The BBC reports that in some British NHS hospitals the waiting list time for a digital hearing aid is 200 weeks (in others it is 2 weeks...) and perhaps 4m people could benefit from an aid, but don't have one.
Not an NHS bashing - but what would the situation be elsewhere? Presumably in some countries - the US? - the waiting list for a digital hearing aid would be infinite, eg if you don't have the money you'll not get one? Does Medicare/Aid cover this over 65? What about Canada?
posted by A189Nut
on Oct 16, 2006 -
The Coming Death Shortage
We've talked about Aubrey De Grey and gerontology before, but what about the Anna Nicole Smith syndrome and compound interest? This piece from the Atlantic online brings up a scenario that that we may well have to deal with as the maximum possible age increases. Generational warfare, government subsidized longevity treatments ,30 year old adolescence and bio-engineered nations are just some of the things we will live to see if this forecast is accurate. (via Plastic
posted by daHIFI
on Sep 29, 2006 -
I promise to try not to smoke, or drink too much, or eat too much, or be lazy. If I fail, you can cut my benefits. Sign here please.
West Virginia recently approved a controversial change to its Medicaid program: a Member Agreement
[NB: links to .pdf] that adds several "personal responsibilities" including attempting to avoid smoking, (illegal) drugs, heavy drinking and sloth
). It also includes clauses on compliance with doctors recommendations, keeping appointments, reading the written materials that doctors provide, and minimizing emergency department visits. Patients who don't uphold their end of the bargain will have some benefits reduced or eliminated
(that'll learn them). Lube up the slippery slope
arguments. Will it work? Is it fair? Want to hear more? And more (from NPR)?
(Article .pdfs archived here and here. Interview .mp3 archived here if you can't access them through above links).
posted by scblackman
on Aug 25, 2006 -
[NewsFilter] A partial victory for public health over politics.
Amazingly, the FDA has finally, after 3 years of wrangling, approved over-the-counter sale of Plan B, an emergency contraceptive pill. The victory is partial because you need to be 18 or older to purchase it without a doctor's note. If you're under 18, you need to still have documentation from your physician (or nurse practitioner). The politics behind the approval process were laid bare in this (sincerely) fascinating GAO report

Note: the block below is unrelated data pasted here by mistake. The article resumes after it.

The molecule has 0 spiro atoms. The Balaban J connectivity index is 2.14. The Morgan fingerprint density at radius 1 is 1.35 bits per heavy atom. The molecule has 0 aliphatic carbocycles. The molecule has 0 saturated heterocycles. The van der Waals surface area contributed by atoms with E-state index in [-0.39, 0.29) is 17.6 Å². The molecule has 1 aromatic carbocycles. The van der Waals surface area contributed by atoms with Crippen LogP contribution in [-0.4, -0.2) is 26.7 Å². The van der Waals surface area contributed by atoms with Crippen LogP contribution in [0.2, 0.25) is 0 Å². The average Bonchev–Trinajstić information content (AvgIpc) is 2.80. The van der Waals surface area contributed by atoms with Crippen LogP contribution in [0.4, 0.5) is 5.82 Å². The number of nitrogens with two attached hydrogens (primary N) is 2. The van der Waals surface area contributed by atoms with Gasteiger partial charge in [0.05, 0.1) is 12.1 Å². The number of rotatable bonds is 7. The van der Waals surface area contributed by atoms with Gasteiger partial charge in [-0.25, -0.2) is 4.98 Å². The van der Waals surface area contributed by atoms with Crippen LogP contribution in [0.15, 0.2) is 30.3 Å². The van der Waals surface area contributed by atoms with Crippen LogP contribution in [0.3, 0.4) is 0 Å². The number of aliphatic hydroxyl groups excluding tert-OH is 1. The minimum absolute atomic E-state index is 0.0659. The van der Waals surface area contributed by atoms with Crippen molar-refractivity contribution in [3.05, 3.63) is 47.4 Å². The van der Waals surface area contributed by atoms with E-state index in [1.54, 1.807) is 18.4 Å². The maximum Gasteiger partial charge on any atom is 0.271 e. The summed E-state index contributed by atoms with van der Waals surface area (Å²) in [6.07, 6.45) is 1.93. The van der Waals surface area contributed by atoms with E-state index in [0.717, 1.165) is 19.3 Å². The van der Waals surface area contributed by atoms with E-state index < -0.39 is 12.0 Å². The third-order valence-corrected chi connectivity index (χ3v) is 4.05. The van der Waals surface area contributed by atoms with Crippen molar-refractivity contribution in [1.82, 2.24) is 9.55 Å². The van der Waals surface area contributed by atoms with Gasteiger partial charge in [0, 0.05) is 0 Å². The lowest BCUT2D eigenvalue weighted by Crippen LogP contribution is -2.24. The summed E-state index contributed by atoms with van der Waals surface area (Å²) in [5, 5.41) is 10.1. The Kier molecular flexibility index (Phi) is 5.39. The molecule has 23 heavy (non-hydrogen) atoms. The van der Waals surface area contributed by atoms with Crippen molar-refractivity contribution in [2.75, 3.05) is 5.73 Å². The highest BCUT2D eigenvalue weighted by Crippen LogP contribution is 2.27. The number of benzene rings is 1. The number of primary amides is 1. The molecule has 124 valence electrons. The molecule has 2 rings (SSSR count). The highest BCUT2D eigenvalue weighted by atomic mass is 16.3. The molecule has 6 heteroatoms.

[note: links to .pdf file]. I also hope that OTC approval will avoid this
Plan B previously discussed on MeFi here.
posted by scblackman
on Aug 24, 2006 -
Dr. Stephen Lanka claims that H5N1 doesn't exist.
. Or disease-causing viruses in general
. "In humans, in the blood or in other bodily fluids, in an animal or in a plant there never have been seen or demonstrated structures which you could characterize as bird flu viruses or flu viruses or any other supposedly disease-causing virus. The causes of those diseases which are being maintained to be caused by a virus, also those in animals, which can arise quickly and in individuals either one after the other or several at the same time, are known since a long time back. However much you stretch things in biology, there is simply no place for viruses as the causative agents of diseases. Only if I ignore the findings of Dr Hamer’s New Medicine, according to which shock events are the cause of many diseases, and the findings of chemistry on the effects of poisonings and deficiencies, and then if I ignore the findings of physics about the effects of radiation, then there is a place for imaginings such as disease-causing viruses."
posted by Sticherbeast
on Jul 24, 2006 -
has a somewhat technical but free supplement